FR Doc E9-5332[Federal Register: March 12, 2009 (Volume 74, Number 47)]
[Notices]               
[Page 10763-10764]
From the Federal Register Online via GPO Access [wais.access.gpo.gov]
[DOCID:fr12mr09-92]                         

-----------------------------------------------------------------------

DEPARTMENT OF THE INTERIOR

National Park Service
 
Notice of Inventory Completion: County of Nacogdoches, 
Nacogdoches, TX

AGENCY: National Park Service, Interior.

ACTION: Notice.
-----------------------------------------------------------------------
    Notice is here given in accordance with the Native American Graves 
Protection and Repatriation Act (NAGPRA), 25 U.S.C. 3003, of the 
completion of an inventory of human remains and associated funerary 
objects in the control of the County of Nacogdoches, Nacogdoches, TX. 
The human remains and associated funerary objects were removed from 
Nacogdoches County, TX.
    This notice is published as part of the National Park Service's 
administrative responsibilities under NAGPRA, 25 U.S.C. 3003 (d)(3). 
The determinations in this notice are the sole responsibility of the 
museum, institution, or Federal agency that has control of the Native 
American human remains and associated funerary objects. The National 
Park Service is not responsible for the determinations in this notice.
    A detailed assessment of the human remains was made by the County 
of Nacogdoches through the services of qualified preservation 
professionals in consultation with representatives of the Caddo Nation 
of Oklahoma.
    In 2004, human remains representing a minimum of five individuals 
were removed from 41NA231, also known as the Tallow Grove site, in the 
Lake Naconiche project area, Nacogdoches County, TX. The removal was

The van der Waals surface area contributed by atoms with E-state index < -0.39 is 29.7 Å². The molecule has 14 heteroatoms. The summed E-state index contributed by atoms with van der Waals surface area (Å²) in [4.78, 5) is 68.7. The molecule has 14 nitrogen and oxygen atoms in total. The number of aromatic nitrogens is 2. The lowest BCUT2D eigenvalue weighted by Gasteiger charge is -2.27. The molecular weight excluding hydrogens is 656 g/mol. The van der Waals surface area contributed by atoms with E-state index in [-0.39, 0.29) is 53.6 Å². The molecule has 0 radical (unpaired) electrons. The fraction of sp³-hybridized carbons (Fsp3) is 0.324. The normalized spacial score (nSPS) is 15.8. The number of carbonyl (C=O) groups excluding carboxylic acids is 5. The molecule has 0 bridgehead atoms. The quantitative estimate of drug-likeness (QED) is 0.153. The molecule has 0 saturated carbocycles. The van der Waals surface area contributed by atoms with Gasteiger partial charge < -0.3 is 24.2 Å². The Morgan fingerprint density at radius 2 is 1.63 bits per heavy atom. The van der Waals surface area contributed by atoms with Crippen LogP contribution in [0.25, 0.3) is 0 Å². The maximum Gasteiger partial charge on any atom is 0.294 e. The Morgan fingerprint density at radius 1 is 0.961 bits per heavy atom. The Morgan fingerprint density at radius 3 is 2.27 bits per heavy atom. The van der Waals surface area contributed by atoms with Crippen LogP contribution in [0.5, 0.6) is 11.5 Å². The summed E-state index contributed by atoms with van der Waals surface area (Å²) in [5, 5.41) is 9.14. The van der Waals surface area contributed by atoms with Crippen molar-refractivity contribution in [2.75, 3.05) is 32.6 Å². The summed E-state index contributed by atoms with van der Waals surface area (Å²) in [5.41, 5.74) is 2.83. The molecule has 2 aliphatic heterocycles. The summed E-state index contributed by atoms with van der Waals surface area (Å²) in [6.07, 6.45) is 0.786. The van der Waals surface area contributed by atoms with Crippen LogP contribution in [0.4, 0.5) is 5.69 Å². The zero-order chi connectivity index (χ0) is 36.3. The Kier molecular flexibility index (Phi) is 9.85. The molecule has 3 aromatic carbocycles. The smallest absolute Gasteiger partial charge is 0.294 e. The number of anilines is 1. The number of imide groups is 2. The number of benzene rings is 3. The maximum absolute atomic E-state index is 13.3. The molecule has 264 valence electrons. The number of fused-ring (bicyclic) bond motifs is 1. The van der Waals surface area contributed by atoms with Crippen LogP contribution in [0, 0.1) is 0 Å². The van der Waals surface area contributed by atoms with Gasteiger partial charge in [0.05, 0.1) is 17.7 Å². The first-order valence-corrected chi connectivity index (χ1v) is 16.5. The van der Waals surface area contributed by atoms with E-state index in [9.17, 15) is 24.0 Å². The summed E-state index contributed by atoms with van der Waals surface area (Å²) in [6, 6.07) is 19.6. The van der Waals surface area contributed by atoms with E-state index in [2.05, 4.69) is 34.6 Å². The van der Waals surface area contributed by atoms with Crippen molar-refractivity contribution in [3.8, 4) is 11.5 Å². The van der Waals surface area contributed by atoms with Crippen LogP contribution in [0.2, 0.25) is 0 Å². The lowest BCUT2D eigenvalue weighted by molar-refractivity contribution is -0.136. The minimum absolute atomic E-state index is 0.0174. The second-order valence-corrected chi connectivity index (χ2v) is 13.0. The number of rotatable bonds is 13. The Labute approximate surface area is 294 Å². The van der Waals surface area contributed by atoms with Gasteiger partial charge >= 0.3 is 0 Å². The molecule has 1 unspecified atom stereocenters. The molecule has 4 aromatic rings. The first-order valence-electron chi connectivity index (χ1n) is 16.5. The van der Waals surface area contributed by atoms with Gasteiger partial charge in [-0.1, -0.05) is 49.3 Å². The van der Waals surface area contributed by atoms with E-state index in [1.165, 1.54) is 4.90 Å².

associated with archeological data recovery in an area to be impacted 
by construction and/or operation of Lake Naconiche. All human remains 
and associated funerary objects have been in the custody of the 
principal investigator. No known individuals were identified. The four 
associated funerary objects are two bowls and two jars.
    The Tallow Grove site, 41NA231, is a Middle Caddo Period habitation 
on a late Holocene terrace near Naconiche Creek. The temporal context 
is supported by recovered temporally diagnostic artifacts, radiocarbon 
analyses, and oxidizable carbon ratio dates. The main occupation of the 
site took place between the early part of the 13th century and 
approximately A.D. 1480, and was preceded by an earlier Woodland Period 
occupation that dates from 110 B.C. to A.D. 435. None of the 
radiocarbon-dated features are earlier than the Middle Caddo Period. 
The small cemetery (approximately 8 x 6 meters), situated near the 
remnants of several structures, and an extensive midden deposit and 
outdoor work area, contained the five burials with preserved human 
remains, one burial pit with no preserved human remains but with 
unassociated funerary objects, and two other burial pits with neither 
preserved human remains nor funerary objects. The mortuary practices 
and types of associated funerary objects are consistent with the 
traditions of the Caddo Indian peoples. Preserved

[[Page 10764]]

funerary offerings included pottery vessels placed near the shoulders 
or head with two of the burials. Geographic placement of the site and 
archeological evidence provide reasonable grounds for officials of the 
County of Nacogdoches to believe that the human remains and associated 
funerary objects are culturally affiliated with the Caddo Nation of 
Oklahoma.
    In 2004, human remains representing a minimum of one individual 
were removed from 41NA242, also known as the Beech Ridge site, in the 
Lake Naconiche project area, Nacogdoches County, TX. The removal was 
associated with archeological data recovery in an area to be impacted 
by construction and/or operation of Lake Naconiche. All human remains 
have been in the custody of the principal investigator. No known 
individual was identified. No associated funerary objects are present.
    The Beech Ridge site, 41NA242, is a prehistoric Caddo period 
settlement occupied from A.D. 1250 to 1430, and is generally